Standard Setting: A Keystone to Legal Defensibility

Austin Fossey-42Since the last Questionmark Users Conference, I have heard several clients discuss new measures at their companies requiring them to provide evidence of the legal defensibility of their assessment. Legal defensibility and validity are closely intertwined, but they are not synonymous. An assessment can be legally defensible, yet still have flaws that impact its validity. The distinction between the two is often the difference between how you developed the instrument versus how well you developed the instrument.

Regardless of whether you are concerned with legal defensibility or validity, careful attention should be paid to the evaluative component of your assessment program. What if  someone asks, “What does this score mean?” How do you answer? How do you justify your response? The answers to these questions impact how your stakeholders will interpret and use the results, and this may have consequences for your participants. Many factors go into supporting the legal defensibility and validity of assessment results, but one could argue that the keystone is the standard-setting process.

Standard setting is the process of dividing score scales so that scores can be interpreted and actioned (AERA, APA, NCME, 2014). The dividing points between sections of the scales  are called “cut scores,” and in criterion-referenced assessment, they typically correspond to performance levels that are defined a priori. These cut scores and their corresponding performance levels help test users make the cognitive leap from a participant’s response pattern to what can be a complex inference about the participant’s knowledge, skills, and abilities.

In their chapter in Educational Measurement (4th Ed.), Hambleton and Pitoniak explain that standard-setting studies need to consider many factors, and that they also can have major implications for participants and test users. For this reason, standard-setting studies are often rigorous, well-documented projects.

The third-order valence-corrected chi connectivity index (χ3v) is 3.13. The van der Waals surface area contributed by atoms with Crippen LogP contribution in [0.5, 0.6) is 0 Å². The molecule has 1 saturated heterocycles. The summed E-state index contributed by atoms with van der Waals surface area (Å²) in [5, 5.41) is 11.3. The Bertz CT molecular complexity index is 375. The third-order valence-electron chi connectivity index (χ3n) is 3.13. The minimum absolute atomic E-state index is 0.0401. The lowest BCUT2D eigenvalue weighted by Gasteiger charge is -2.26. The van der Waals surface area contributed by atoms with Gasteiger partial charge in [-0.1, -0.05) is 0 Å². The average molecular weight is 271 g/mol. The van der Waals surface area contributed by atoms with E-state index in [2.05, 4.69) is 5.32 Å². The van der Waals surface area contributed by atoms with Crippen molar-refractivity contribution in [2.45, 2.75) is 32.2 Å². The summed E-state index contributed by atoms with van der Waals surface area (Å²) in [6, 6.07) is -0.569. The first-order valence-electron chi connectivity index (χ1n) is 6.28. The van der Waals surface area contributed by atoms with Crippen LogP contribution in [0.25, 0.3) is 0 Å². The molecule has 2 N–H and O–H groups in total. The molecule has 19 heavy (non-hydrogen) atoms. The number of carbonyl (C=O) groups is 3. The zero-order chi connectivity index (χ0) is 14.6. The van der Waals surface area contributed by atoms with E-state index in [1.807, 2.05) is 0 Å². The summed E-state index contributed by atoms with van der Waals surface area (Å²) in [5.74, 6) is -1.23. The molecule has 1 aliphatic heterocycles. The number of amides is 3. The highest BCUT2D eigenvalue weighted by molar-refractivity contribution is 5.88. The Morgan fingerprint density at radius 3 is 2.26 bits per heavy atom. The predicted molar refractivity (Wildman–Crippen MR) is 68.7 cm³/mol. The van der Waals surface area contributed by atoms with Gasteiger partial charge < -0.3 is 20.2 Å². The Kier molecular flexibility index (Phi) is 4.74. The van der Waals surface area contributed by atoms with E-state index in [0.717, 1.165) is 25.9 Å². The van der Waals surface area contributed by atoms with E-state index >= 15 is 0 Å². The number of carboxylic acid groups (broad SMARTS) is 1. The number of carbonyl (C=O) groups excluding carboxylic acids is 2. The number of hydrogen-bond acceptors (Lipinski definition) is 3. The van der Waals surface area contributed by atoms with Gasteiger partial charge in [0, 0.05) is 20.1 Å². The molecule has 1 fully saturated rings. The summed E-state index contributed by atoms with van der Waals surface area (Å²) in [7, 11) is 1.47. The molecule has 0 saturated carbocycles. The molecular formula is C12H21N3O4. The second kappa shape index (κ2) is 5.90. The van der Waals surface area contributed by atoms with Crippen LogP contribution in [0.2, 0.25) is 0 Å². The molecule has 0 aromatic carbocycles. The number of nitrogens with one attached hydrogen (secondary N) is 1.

At this year’s Questionmark Users Conference, I will be delivering a session that introduces the basics of standard setting. We will discuss standard-setting methods for criterion- referenced and norm-referenced assessments, and we will touch on methods used in both large-scale assessments and in classroom settings. This will be a useful session for anyone who is working on documenting the legal defensibility of their assessment program or who is planning their first standard-setting study and wants to learn about different methods that are available. Participants are encouraged to bring their own questions and stories to share with the group.

Register today for the full conference, but if you cannot make it, make sure to catch the live webcast!

Standard Setting: Compromise and Normative Methods

Austin Fossey

Posted by Austin Fossey

We have discussed the Angoff and Bookmark methods of standard setting, which are two commonly used methods, but there are many more. I would again refer the interested reader to Hambleton and Pitoniak’s chapter in Educational Measurement (4th ed.) for descriptions of other criterion-referenced methods.

Though criterion-referenced assessment is the typical standard-setting scenario, cut scores may also be determined for normative assessments. In these cases, the cut score is often not set to make an inference about the participant, but instead set to help make an operational decision.

A common example of a normative standard is when the pass rate is set based on information that is unrelated to participants’ performance. A company may decide to hire the ten highest-scoring candidates, not because the other candidates are not qualified, but because there are only ten open positions. Of course if the candidate pool is weak overall, even the ten highest performers may still turn out to be lousy employees.

We may also set normative standards based on risk tolerance. You may recall from our post about criterion validity that test developers may use a secondary measure that they expect to correlate with performance on the assessment. An employer may wish to set a cut score to minimize type I errors (false positives) because of the risk involved. For example, ability to fly a plane safely may correlate strongly with aviation test scores, but because of the risk involved if we let an unqualified person fly a plane, we may want to set the cut score high even though we will exclude some qualified pilots.